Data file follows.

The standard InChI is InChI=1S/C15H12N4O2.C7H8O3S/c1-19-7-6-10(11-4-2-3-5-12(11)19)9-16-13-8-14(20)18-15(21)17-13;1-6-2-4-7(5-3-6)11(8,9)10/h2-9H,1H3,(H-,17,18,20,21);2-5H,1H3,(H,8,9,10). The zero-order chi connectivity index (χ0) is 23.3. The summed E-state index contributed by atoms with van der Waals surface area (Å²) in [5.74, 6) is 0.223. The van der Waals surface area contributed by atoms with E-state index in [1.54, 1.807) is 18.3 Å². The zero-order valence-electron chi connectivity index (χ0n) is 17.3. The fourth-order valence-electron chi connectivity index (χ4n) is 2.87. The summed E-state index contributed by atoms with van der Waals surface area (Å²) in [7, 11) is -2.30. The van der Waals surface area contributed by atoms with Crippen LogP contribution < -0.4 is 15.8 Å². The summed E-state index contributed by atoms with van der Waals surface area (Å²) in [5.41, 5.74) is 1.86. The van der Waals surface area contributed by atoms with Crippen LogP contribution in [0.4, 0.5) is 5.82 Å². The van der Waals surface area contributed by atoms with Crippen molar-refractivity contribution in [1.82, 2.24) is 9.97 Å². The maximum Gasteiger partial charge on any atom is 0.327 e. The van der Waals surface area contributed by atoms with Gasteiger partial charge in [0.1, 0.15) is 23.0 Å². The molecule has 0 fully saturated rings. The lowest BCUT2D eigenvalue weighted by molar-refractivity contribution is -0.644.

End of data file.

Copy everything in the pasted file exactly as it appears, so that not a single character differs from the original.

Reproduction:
The standard InChI is InChI=1S/C15H12N4O2.C7H8O3S/c1-19-7-6-10(11-4-2-3-5-12(11)19)9-16-13-8-14(20)18-15(21)17-13;1-6-2-4-7(5-3-6)11(8,9)10/h2-9H,1H3,(H-,17,18,20,21);2-5H,1H3,(H,8,9,10). The zero-order chi connectivity index (χ0) is 23.3. The summed E-state index contributed by atoms with van der Waals surface area (Å²) in [5.74, 6) is 0.223. The van der Waals surface area contributed by atoms with E-state index in [1.54, 1.807) is 18.3 Å². The zero-order valence-electron chi connectivity index (χ0n) is 17.3. The fourth-order valence-electron chi connectivity index (χ4n) is 2.87. The summed E-state index contributed by atoms with van der Waals surface area (Å²) in [7, 11) is -2.30. The van der Waals surface area contributed by atoms with Crippen LogP contribution < -0.4 is 15.8 Å². The summed E-state index contributed by atoms with van der Waals surface area (Å²) in [5.41, 5.74) is 1.86. The van der Waals surface area contributed by atoms with Crippen LogP contribution in [0.4, 0.5) is 5.82 Å². The van der Waals surface area contributed by atoms with Crippen molar-refractivity contribution in [1.82, 2.24) is 9.97 Å². The maximum Gasteiger partial charge on any atom is 0.327 e. The van der Waals surface area contributed by atoms with Gasteiger partial charge in [0.1, 0.15) is 23.0 Å². The molecule has 0 fully saturated rings. The lowest BCUT2D eigenvalue weighted by molar-refractivity contribution is -0.644.